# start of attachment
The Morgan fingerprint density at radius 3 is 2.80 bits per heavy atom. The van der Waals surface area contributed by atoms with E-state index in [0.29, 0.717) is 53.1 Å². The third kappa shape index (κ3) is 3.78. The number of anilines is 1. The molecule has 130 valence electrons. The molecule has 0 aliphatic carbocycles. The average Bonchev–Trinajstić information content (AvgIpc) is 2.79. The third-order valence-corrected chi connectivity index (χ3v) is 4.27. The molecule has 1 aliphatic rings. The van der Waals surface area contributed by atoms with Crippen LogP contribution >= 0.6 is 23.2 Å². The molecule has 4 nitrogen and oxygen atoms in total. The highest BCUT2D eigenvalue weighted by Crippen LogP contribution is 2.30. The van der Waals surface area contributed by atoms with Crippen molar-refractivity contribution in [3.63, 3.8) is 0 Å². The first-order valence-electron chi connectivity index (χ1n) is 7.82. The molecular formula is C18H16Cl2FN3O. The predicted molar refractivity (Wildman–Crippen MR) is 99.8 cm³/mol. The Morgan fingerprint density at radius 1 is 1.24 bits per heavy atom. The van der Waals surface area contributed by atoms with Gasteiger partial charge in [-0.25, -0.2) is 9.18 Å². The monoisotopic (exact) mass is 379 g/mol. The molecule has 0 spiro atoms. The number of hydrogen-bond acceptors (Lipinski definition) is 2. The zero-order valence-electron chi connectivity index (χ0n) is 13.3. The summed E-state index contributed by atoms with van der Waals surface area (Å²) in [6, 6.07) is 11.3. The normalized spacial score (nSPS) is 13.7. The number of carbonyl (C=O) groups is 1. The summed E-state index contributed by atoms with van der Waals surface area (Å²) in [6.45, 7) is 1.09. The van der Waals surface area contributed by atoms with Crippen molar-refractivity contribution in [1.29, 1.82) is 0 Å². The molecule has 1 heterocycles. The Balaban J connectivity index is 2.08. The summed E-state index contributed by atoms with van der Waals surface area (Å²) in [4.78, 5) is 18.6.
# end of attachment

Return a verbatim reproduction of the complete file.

The Morgan fingerprint density at radius 3 is 2.80 bits per heavy atom. The van der Waals surface area contributed by atoms with E-state index in [0.29, 0.717) is 53.1 Å². The third kappa shape index (κ3) is 3.78. The number of anilines is 1. The molecule has 130 valence electrons. The molecule has 0 aliphatic carbocycles. The average Bonchev–Trinajstić information content (AvgIpc) is 2.79. The third-order valence-corrected chi connectivity index (χ3v) is 4.27. The molecule has 1 aliphatic rings. The van der Waals surface area contributed by atoms with Crippen LogP contribution >= 0.6 is 23.2 Å². The molecule has 4 nitrogen and oxygen atoms in total. The highest BCUT2D eigenvalue weighted by Crippen LogP contribution is 2.30. The van der Waals surface area contributed by atoms with Crippen molar-refractivity contribution in [3.63, 3.8) is 0 Å². The first-order valence-electron chi connectivity index (χ1n) is 7.82. The molecular formula is C18H16Cl2FN3O. The predicted molar refractivity (Wildman–Crippen MR) is 99.8 cm³/mol. The Morgan fingerprint density at radius 1 is 1.24 bits per heavy atom. The van der Waals surface area contributed by atoms with Gasteiger partial charge in [-0.25, -0.2) is 9.18 Å². The monoisotopic (exact) mass is 379 g/mol. The molecule has 0 spiro atoms. The number of hydrogen-bond acceptors (Lipinski definition) is 2. The zero-order valence-electron chi connectivity index (χ0n) is 13.3. The summed E-state index contributed by atoms with van der Waals surface area (Å²) in [6, 6.07) is 11.3. The normalized spacial score (nSPS) is 13.7. The number of carbonyl (C=O) groups is 1. The summed E-state index contributed by atoms with van der Waals surface area (Å²) in [6.45, 7) is 1.09. The van der Waals surface area contributed by atoms with Crippen molar-refractivity contribution in [1.29, 1.82) is 0 Å². The molecule has 1 heterocycles. The Balaban J connectivity index is 2.08. The summed E-state index contributed by atoms with van der Waals surface area (Å²) in [4.78, 5) is 18.6.